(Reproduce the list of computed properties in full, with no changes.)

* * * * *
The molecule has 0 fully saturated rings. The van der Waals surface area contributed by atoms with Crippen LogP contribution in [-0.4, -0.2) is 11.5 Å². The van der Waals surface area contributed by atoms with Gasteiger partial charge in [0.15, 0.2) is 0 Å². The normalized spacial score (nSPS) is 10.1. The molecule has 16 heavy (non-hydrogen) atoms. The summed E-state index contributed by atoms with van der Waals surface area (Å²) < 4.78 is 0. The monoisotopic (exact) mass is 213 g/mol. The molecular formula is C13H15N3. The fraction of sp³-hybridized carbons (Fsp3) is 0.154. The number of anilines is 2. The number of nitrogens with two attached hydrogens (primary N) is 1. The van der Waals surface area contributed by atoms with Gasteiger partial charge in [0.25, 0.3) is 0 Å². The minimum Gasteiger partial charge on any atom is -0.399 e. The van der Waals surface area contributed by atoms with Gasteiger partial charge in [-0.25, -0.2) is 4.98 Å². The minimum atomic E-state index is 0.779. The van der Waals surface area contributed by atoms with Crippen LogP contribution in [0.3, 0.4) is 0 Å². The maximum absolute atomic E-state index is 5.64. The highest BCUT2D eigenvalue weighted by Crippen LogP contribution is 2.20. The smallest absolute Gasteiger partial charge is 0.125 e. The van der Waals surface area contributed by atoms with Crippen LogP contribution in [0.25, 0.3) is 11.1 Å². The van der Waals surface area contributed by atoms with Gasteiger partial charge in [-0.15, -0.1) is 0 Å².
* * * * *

The molecule has 0 fully saturated rings. The van der Waals surface area contributed by atoms with Crippen LogP contribution in [-0.4, -0.2) is 11.5 Å². The van der Waals surface area contributed by atoms with Gasteiger partial charge in [0.15, 0.2) is 0 Å². The normalized spacial score (nSPS) is 10.1. The molecule has 16 heavy (non-hydrogen) atoms. The summed E-state index contributed by atoms with van der Waals surface area (Å²) < 4.78 is 0. The monoisotopic (exact) mass is 213 g/mol. The molecular formula is C13H15N3. The fraction of sp³-hybridized carbons (Fsp3) is 0.154. The number of anilines is 2. The number of nitrogens with two attached hydrogens (primary N) is 1. The van der Waals surface area contributed by atoms with Gasteiger partial charge in [0.25, 0.3) is 0 Å². The minimum Gasteiger partial charge on any atom is -0.399 e. The van der Waals surface area contributed by atoms with Gasteiger partial charge in [-0.25, -0.2) is 4.98 Å². The minimum atomic E-state index is 0.779. The van der Waals surface area contributed by atoms with Crippen LogP contribution in [0.3, 0.4) is 0 Å². The maximum absolute atomic E-state index is 5.64. The highest BCUT2D eigenvalue weighted by Crippen LogP contribution is 2.20. The smallest absolute Gasteiger partial charge is 0.125 e. The van der Waals surface area contributed by atoms with Crippen LogP contribution in [0.25, 0.3) is 11.1 Å². The van der Waals surface area contributed by atoms with Gasteiger partial charge in [-0.15, -0.1) is 0 Å².